You can’t expect that every hospital will provide all of the medical services you’ll need. Some procedures are so specialized that you might have to travel to get them done. Conversely, some procedures are so basic that any hospital should be able to perform them. And if you’re in danger of dying, it’s to be expected that any hospital would do all it could to save your life.
Sounds pretty simple, right? It should be, but thanks to the hierarchy of the Catholic Church, it’s getting awfully complex.
Last year, a nun who worked as an administrator at St. Joseph’s Hospital in Phoenix, Arizona, was demoted after she signed off on an abortion for a woman who was eleven weeks pregnant and suffering from life-threatening pulmonary hypertension. With the patient’s heart and lungs in jeopardy, doctors determined that ending the pregnancy was the only way to save her life.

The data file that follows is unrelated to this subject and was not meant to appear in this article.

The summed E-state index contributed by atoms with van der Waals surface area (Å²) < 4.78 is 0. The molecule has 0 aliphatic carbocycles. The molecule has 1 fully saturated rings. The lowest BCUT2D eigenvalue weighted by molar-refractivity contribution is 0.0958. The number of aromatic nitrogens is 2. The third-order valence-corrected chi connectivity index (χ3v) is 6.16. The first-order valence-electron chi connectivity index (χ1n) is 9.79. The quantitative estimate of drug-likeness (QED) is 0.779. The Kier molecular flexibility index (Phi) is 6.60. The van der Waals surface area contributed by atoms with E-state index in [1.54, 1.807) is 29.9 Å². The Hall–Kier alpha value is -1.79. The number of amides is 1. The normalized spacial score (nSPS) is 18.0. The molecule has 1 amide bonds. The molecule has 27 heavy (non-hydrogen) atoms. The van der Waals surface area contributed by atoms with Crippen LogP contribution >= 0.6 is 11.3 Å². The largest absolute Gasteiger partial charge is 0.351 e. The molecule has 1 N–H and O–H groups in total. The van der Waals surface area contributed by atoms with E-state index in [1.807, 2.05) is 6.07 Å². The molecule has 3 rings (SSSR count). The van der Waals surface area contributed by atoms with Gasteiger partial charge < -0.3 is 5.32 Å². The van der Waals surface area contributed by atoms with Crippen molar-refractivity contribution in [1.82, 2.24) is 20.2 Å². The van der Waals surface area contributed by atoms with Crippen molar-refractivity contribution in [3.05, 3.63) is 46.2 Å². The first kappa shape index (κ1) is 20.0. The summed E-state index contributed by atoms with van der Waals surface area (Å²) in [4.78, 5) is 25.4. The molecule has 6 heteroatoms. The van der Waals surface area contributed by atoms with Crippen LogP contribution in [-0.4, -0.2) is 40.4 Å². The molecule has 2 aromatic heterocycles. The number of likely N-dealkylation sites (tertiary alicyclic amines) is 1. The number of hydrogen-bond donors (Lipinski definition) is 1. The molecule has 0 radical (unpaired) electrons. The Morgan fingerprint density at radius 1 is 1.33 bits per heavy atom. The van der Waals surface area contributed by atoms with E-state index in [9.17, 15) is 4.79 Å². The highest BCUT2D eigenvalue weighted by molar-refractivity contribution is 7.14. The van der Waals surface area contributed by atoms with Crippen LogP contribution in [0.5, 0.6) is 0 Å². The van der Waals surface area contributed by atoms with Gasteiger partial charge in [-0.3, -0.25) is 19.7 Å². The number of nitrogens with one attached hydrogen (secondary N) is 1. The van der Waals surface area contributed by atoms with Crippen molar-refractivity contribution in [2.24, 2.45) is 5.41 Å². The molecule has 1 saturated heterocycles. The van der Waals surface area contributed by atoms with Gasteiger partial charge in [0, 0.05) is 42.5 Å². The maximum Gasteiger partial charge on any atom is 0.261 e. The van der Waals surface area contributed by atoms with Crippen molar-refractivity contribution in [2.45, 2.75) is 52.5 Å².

Phoenix Bishop Thomas J. Olmsted was furious. Not only did he demote Sister Margaret McBride, he announced that she had automatically excommunicated herself from the Catholic Church by her actions. McBride, an Irish Catholic deeply involved in her church, is no longer eligible to receive sacraments or participate in other forms of church life.
As outrageous as they were, Olmsted’s actions might have done some good. They aimed a spotlight on an issue that is often overlooked: growing sectarian interference in healthcare.
Healthcare has been in the news a lot lately, but much of the discussion has centered on the bill backed by President Barack Obama that Republicans in Congress are trying to repeal. Americans obviously have different opinions about that legislation. We can hope, however, that most Americans don’t support medical decisions being made subservient to religious dogma.